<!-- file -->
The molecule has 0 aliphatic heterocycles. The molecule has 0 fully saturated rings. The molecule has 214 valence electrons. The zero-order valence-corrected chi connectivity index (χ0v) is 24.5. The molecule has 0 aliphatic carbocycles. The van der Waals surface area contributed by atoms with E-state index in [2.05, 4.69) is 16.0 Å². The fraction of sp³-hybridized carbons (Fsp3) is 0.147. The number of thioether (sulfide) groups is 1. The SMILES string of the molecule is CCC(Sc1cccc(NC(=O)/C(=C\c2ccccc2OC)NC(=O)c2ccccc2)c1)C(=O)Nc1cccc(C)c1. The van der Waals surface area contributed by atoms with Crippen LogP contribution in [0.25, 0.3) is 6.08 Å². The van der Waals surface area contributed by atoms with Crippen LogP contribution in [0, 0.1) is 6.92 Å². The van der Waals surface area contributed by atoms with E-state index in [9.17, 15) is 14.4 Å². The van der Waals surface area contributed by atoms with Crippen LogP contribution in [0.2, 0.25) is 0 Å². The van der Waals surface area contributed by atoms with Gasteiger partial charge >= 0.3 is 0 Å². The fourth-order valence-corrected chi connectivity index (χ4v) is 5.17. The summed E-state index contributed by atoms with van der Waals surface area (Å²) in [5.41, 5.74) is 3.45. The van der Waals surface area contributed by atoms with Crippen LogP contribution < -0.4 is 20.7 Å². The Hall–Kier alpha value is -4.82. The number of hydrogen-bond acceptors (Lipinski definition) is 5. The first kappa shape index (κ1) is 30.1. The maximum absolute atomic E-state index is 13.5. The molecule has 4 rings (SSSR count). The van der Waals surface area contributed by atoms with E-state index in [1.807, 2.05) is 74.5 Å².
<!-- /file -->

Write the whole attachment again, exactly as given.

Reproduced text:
The molecule has 0 aliphatic heterocycles. The molecule has 0 fully saturated rings. The molecule has 214 valence electrons. The zero-order valence-corrected chi connectivity index (χ0v) is 24.5. The molecule has 0 aliphatic carbocycles. The van der Waals surface area contributed by atoms with E-state index in [2.05, 4.69) is 16.0 Å². The fraction of sp³-hybridized carbons (Fsp3) is 0.147. The number of thioether (sulfide) groups is 1. The SMILES string of the molecule is CCC(Sc1cccc(NC(=O)/C(=C\c2ccccc2OC)NC(=O)c2ccccc2)c1)C(=O)Nc1cccc(C)c1. The van der Waals surface area contributed by atoms with Crippen LogP contribution in [0.25, 0.3) is 6.08 Å². The van der Waals surface area contributed by atoms with Crippen LogP contribution in [0, 0.1) is 6.92 Å². The van der Waals surface area contributed by atoms with E-state index in [9.17, 15) is 14.4 Å². The van der Waals surface area contributed by atoms with Crippen LogP contribution in [0.2, 0.25) is 0 Å². The van der Waals surface area contributed by atoms with Gasteiger partial charge >= 0.3 is 0 Å². The fourth-order valence-corrected chi connectivity index (χ4v) is 5.17. The summed E-state index contributed by atoms with van der Waals surface area (Å²) in [5.41, 5.74) is 3.45. The van der Waals surface area contributed by atoms with Crippen LogP contribution < -0.4 is 20.7 Å². The Hall–Kier alpha value is -4.82. The number of hydrogen-bond acceptors (Lipinski definition) is 5. The first kappa shape index (κ1) is 30.1. The maximum absolute atomic E-state index is 13.5. The molecule has 4 rings (SSSR count). The van der Waals surface area contributed by atoms with E-state index in [1.807, 2.05) is 74.5 Å².